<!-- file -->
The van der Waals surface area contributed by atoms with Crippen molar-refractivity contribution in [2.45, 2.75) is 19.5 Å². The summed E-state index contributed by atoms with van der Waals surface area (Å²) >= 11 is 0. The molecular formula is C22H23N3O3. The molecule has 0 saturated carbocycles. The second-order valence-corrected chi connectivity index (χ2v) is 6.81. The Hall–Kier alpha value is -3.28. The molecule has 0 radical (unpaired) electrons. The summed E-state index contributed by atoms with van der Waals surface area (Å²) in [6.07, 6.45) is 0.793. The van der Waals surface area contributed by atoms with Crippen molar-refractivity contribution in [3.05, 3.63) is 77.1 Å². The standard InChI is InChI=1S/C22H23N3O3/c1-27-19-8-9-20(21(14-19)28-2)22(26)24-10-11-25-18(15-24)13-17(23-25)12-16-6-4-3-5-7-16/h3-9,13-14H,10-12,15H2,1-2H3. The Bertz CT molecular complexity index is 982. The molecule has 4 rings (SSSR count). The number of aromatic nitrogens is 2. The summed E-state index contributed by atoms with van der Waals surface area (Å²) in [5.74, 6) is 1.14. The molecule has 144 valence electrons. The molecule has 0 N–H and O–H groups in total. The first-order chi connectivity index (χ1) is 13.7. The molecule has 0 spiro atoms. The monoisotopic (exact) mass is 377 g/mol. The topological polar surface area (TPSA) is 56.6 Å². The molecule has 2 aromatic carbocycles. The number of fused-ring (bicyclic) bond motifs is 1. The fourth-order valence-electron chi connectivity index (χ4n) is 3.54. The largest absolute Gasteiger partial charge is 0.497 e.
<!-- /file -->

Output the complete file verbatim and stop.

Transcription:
The van der Waals surface area contributed by atoms with Crippen molar-refractivity contribution in [2.45, 2.75) is 19.5 Å². The summed E-state index contributed by atoms with van der Waals surface area (Å²) >= 11 is 0. The molecular formula is C22H23N3O3. The molecule has 0 saturated carbocycles. The second-order valence-corrected chi connectivity index (χ2v) is 6.81. The Hall–Kier alpha value is -3.28. The molecule has 0 radical (unpaired) electrons. The summed E-state index contributed by atoms with van der Waals surface area (Å²) in [6.07, 6.45) is 0.793. The van der Waals surface area contributed by atoms with Crippen molar-refractivity contribution in [3.05, 3.63) is 77.1 Å². The standard InChI is InChI=1S/C22H23N3O3/c1-27-19-8-9-20(21(14-19)28-2)22(26)24-10-11-25-18(15-24)13-17(23-25)12-16-6-4-3-5-7-16/h3-9,13-14H,10-12,15H2,1-2H3. The Bertz CT molecular complexity index is 982. The molecule has 4 rings (SSSR count). The number of aromatic nitrogens is 2. The summed E-state index contributed by atoms with van der Waals surface area (Å²) in [5.74, 6) is 1.14. The molecule has 144 valence electrons. The molecule has 0 N–H and O–H groups in total. The first-order chi connectivity index (χ1) is 13.7. The molecule has 0 spiro atoms. The monoisotopic (exact) mass is 377 g/mol. The topological polar surface area (TPSA) is 56.6 Å². The molecule has 2 aromatic carbocycles. The number of fused-ring (bicyclic) bond motifs is 1. The fourth-order valence-electron chi connectivity index (χ4n) is 3.54. The largest absolute Gasteiger partial charge is 0.497 e.